Why COVID-19 Caused Spikes in Health Care Fraud and How to Protect Your Organization
As the COVID-19 pandemic posed an increasing health threat worldwide, many fraudsters saw opportunities to trick unsuspecting victims. Here are three kinds of fraud that spiked during the novel coronavirus, and how people in the medical sector can alert and protect their patients.
The COVID-19 pandemic is a scary situation for many reasons, and one of them is that there is no cure for the novel coronavirus. Health care professionals have identified several drugs and interventions that could help patients who contract the virus, but none are available over-the-counter.
That reality has not stopped scammers from offering a slew of products promising to cure the virus. These efforts often span international borders, too.
In one case, a United Kingdom national deliberately mislabeled parcels of merchandise sold as “Trinity COVID-19 SARS Antipathogenic Treatment” kits. The man previously sold them under the name “Trinity Mind, Body & Soul,” but rebranded them as people got more interested in the coronavirus pandemic. He allegedly sold hundreds of kits at $50 each. The instructions for using them included saying a prayer.
This kind of health care fraud gains momentum due to fear and desperation. As people hear about the rising fatalities associated with the virus, they want to do everything possible to stay protected.
Medical professionals should continue to remind their patients that there is no treatment they can buy through the internet or elsewhere. Relatedly, they can remind them of things to do to avoid contracting the virus, such as washing their hands, wearing a mask and practicing social distancing.
Particularly in the earlier stages of the pandemic, news broke about slow testing times and some Americans having difficulty getting approved to have tests performed. Many scammers capitalized on those challenges and positioned themselves as independently able to offer COVID-19 tests — often through a door-to-door or telephone-based system.
On March 22, 2020, the U.S. Department of Justice filed the first enforcement action against COVID-19 fraudsters. That was for a wire fraud scam associated with COVID-19 products sent through the mail. However, scam artists rapidly adopted different methods, specifically to target Medicare beneficiaries. They used a variety of channels to connect with victims, including social media.
These tactics pose health care security risks because criminals try to get the details needed to bill for services provided through Medicare. Such attempts constitute medical identity fraud. If Medicare denies the claim, the beneficiary bears responsibility for the costs.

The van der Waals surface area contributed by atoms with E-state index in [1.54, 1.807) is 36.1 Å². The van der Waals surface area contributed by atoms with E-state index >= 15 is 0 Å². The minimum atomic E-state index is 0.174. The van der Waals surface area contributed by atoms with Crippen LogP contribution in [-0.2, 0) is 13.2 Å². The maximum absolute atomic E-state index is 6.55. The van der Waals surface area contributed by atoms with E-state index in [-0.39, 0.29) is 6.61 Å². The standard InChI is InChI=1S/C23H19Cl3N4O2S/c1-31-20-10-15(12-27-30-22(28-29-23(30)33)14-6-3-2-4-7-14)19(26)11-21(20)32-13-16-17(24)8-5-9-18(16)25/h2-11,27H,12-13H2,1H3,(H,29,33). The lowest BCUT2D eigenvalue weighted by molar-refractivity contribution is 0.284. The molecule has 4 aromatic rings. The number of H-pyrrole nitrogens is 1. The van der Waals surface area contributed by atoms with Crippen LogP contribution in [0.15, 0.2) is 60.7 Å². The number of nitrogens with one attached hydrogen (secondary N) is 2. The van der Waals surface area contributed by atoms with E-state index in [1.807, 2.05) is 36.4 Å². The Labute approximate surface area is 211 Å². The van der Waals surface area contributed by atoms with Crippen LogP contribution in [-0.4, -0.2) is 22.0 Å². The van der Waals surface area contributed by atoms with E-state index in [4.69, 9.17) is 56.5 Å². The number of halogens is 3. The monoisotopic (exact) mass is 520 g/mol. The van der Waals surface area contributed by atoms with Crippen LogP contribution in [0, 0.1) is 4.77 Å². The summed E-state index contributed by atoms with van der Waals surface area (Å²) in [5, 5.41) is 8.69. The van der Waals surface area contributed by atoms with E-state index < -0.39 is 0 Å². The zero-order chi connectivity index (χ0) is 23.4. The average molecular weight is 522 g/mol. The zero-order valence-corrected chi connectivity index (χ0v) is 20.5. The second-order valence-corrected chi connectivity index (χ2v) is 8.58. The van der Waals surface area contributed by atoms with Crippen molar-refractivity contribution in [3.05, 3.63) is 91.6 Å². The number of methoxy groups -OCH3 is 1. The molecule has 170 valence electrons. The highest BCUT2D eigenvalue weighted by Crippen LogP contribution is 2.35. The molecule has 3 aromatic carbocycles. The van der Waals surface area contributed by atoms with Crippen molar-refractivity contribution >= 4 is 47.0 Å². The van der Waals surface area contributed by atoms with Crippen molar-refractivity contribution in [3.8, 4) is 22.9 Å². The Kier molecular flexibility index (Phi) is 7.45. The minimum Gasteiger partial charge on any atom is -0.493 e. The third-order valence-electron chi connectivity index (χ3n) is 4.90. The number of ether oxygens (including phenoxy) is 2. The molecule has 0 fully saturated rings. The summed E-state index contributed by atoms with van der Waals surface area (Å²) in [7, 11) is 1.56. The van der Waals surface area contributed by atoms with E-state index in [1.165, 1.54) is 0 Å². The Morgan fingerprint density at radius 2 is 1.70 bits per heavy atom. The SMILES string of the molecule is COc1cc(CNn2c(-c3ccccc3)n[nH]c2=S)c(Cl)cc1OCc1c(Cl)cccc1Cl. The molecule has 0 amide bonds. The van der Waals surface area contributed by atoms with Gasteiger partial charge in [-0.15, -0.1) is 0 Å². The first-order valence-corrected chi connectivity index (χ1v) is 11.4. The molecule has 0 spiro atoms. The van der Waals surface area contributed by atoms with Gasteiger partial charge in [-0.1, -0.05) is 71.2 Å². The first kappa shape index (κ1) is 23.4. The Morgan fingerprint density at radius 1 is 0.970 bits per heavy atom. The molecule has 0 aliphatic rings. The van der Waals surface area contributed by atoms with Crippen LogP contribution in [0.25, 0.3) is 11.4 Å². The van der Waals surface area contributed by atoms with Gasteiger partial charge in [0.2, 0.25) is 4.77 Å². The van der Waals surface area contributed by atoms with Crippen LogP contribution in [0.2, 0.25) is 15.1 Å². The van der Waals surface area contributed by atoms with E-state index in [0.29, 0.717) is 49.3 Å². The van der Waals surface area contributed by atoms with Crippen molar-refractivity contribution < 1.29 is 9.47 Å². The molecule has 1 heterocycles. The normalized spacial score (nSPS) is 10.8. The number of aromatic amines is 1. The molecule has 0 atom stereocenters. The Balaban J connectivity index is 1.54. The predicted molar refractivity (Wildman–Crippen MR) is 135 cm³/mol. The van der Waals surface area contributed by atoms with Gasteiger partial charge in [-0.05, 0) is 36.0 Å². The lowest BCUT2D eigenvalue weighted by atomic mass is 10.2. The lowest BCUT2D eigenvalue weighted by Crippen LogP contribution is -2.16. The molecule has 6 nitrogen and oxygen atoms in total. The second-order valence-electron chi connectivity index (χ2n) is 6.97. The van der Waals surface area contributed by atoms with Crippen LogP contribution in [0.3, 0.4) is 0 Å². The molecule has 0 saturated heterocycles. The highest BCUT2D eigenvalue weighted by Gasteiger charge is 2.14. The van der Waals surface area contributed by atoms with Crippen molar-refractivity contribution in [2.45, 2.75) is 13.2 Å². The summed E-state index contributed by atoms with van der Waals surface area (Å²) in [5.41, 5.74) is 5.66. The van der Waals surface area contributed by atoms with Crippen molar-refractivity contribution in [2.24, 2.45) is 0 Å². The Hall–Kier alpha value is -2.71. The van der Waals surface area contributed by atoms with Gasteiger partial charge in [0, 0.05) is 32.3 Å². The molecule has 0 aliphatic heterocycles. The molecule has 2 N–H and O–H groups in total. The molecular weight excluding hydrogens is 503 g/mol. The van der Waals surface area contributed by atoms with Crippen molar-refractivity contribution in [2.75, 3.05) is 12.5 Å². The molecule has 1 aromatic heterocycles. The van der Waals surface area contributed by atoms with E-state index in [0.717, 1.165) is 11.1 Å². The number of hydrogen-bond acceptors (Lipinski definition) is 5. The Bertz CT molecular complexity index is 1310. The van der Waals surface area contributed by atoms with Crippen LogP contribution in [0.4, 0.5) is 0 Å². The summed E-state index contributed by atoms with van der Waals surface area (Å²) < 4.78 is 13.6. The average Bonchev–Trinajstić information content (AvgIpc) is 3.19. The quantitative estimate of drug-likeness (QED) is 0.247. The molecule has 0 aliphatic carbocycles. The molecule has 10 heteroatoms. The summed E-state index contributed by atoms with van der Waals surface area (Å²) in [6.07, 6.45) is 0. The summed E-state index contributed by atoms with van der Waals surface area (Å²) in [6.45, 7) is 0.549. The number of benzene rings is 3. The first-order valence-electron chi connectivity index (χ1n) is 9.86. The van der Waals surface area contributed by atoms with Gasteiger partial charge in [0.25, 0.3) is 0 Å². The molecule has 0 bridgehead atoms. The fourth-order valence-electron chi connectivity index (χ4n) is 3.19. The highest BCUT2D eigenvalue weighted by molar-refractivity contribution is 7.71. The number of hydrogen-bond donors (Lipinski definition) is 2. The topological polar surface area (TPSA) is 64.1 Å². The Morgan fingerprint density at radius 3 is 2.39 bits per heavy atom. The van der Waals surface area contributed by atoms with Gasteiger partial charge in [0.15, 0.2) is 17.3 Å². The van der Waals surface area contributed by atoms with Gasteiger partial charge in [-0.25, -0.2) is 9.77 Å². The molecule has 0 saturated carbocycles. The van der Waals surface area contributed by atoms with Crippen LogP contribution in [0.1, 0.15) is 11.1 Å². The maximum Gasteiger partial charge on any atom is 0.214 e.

Medical organizations and the people who work for them can fight this kind of fraud through accurate information. They should remind people never to provide personal details to anyone, even if that party claims to offer a free or quick test. Publishing information about the steps a person should take if they feel they need a coronavirus test is useful too.
One of the bright spots in the unsettled times associated with COVID-19 is that many people are exceptionally willing to donate money to worthy causes. They know the burdens the coronavirus can cause and want to do whatever they can to alleviate them — even in small ways. Unfortunately, scammers sought to exploit this generosity, often by posing as legitimate organizations.
The World Health Organization warned people of schemes associated with payment requests for a relief fund. The WHO has one, but it does not contact people to ask for credit card or banking details and get donations. If people want to donate, the safest way is to go directly to an organization’s legitimate website and provide details there.
Instances of relief fraud also cropped up in association with government relief programs for small businesses. This kind of fraud spanned beyond health care but also included it. In one case, a Seattle physician allegedly tried to claim $3 million in assistance by misrepresenting businesses or wholly fabricating them to qualify for the aid.
Staying safe from relief fraud starts with practicing smart health care security. Many fake requests for aid begin as phishing emails. People are so eager to do what they can to assist during this unprecedented situation, and they might bypass checks otherwise performed to verify a sender’s authenticity.
Concerning people wrongfully qualifying for aid, organizations can cut down on this kind of fraud by restricting and monitoring access to the information a person needs to submit the necessary paperwork. It only takes one individual acting unlawfully to tarnish the reputation of an otherwise upstanding organization.
Curbing the New Opportunities
Scammers always look for new ways to exploit their victims. The COVID-19 pandemic offered plenty of them by sparking elevated fear, unease, desperation and willingness to help. Reminding people to stay vigilant and never assume all is well will help cut down on successful fraud attempts.